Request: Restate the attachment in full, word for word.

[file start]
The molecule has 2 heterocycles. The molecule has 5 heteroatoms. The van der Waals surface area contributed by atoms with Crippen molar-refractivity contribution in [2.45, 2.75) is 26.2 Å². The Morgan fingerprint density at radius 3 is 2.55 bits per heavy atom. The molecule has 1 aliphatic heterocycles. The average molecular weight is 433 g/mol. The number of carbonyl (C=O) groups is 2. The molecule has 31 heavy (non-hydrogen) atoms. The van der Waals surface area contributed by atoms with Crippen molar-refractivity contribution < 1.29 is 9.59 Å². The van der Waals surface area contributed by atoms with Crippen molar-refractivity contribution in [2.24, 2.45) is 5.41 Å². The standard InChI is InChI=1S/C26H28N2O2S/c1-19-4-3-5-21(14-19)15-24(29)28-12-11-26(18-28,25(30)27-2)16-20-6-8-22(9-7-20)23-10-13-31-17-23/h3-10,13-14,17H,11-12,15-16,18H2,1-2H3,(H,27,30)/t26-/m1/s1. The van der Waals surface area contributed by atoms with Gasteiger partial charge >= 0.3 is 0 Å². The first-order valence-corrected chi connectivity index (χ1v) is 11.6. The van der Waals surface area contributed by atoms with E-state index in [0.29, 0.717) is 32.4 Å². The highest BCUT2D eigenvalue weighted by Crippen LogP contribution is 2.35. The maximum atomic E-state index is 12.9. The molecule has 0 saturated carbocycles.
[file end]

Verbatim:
The molecule has 2 heterocycles. The molecule has 5 heteroatoms. The van der Waals surface area contributed by atoms with Crippen molar-refractivity contribution in [2.45, 2.75) is 26.2 Å². The Morgan fingerprint density at radius 3 is 2.55 bits per heavy atom. The molecule has 1 aliphatic heterocycles. The average molecular weight is 433 g/mol. The number of carbonyl (C=O) groups is 2. The molecule has 31 heavy (non-hydrogen) atoms. The van der Waals surface area contributed by atoms with Crippen molar-refractivity contribution < 1.29 is 9.59 Å². The van der Waals surface area contributed by atoms with Crippen molar-refractivity contribution in [2.24, 2.45) is 5.41 Å². The standard InChI is InChI=1S/C26H28N2O2S/c1-19-4-3-5-21(14-19)15-24(29)28-12-11-26(18-28,25(30)27-2)16-20-6-8-22(9-7-20)23-10-13-31-17-23/h3-10,13-14,17H,11-12,15-16,18H2,1-2H3,(H,27,30)/t26-/m1/s1. The van der Waals surface area contributed by atoms with Gasteiger partial charge >= 0.3 is 0 Å². The first-order valence-corrected chi connectivity index (χ1v) is 11.6. The van der Waals surface area contributed by atoms with E-state index in [0.29, 0.717) is 32.4 Å². The highest BCUT2D eigenvalue weighted by Crippen LogP contribution is 2.35. The maximum atomic E-state index is 12.9. The molecule has 0 saturated carbocycles.